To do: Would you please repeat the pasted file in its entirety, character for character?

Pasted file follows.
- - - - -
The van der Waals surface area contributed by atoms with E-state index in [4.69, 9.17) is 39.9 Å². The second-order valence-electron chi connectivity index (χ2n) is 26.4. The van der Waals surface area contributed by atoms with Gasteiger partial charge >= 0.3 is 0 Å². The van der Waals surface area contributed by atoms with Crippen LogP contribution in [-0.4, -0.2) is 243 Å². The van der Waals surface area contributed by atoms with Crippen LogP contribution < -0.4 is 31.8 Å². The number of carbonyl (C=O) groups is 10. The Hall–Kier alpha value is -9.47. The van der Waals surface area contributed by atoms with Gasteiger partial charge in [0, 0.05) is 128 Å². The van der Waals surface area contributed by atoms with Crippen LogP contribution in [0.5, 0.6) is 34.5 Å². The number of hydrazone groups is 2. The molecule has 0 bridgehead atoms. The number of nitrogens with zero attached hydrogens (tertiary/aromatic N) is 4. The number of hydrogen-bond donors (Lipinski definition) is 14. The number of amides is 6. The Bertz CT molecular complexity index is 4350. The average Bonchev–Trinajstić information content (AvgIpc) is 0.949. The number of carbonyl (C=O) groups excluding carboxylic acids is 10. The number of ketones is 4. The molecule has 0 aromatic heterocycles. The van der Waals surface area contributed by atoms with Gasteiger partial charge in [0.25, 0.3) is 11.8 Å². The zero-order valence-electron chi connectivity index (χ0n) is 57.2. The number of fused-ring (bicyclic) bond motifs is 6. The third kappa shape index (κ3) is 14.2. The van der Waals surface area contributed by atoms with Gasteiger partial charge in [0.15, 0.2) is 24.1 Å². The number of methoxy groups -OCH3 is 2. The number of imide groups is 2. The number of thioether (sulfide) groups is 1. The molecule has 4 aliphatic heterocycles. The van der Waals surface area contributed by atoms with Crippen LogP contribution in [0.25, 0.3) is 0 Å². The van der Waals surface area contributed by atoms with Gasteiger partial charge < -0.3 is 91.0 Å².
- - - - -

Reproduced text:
The van der Waals surface area contributed by atoms with E-state index in [4.69, 9.17) is 39.9 Å². The second-order valence-electron chi connectivity index (χ2n) is 26.4. The van der Waals surface area contributed by atoms with Gasteiger partial charge >= 0.3 is 0 Å². The van der Waals surface area contributed by atoms with Crippen LogP contribution in [-0.4, -0.2) is 243 Å². The van der Waals surface area contributed by atoms with Crippen LogP contribution < -0.4 is 31.8 Å². The number of carbonyl (C=O) groups is 10. The Hall–Kier alpha value is -9.47. The van der Waals surface area contributed by atoms with Gasteiger partial charge in [0, 0.05) is 128 Å². The van der Waals surface area contributed by atoms with Crippen LogP contribution in [0.5, 0.6) is 34.5 Å². The number of hydrazone groups is 2. The molecule has 0 bridgehead atoms. The number of nitrogens with zero attached hydrogens (tertiary/aromatic N) is 4. The number of hydrogen-bond donors (Lipinski definition) is 14. The number of amides is 6. The Bertz CT molecular complexity index is 4350. The average Bonchev–Trinajstić information content (AvgIpc) is 0.949. The number of carbonyl (C=O) groups excluding carboxylic acids is 10. The number of ketones is 4. The molecule has 0 aromatic heterocycles. The van der Waals surface area contributed by atoms with Gasteiger partial charge in [0.25, 0.3) is 11.8 Å². The zero-order valence-electron chi connectivity index (χ0n) is 57.2. The number of fused-ring (bicyclic) bond motifs is 6. The third kappa shape index (κ3) is 14.2. The van der Waals surface area contributed by atoms with Gasteiger partial charge in [0.15, 0.2) is 24.1 Å². The number of methoxy groups -OCH3 is 2. The number of imide groups is 2. The number of thioether (sulfide) groups is 1. The molecule has 4 aliphatic heterocycles. The van der Waals surface area contributed by atoms with Crippen LogP contribution in [0.25, 0.3) is 0 Å². The van der Waals surface area contributed by atoms with Gasteiger partial charge < -0.3 is 91.0 Å².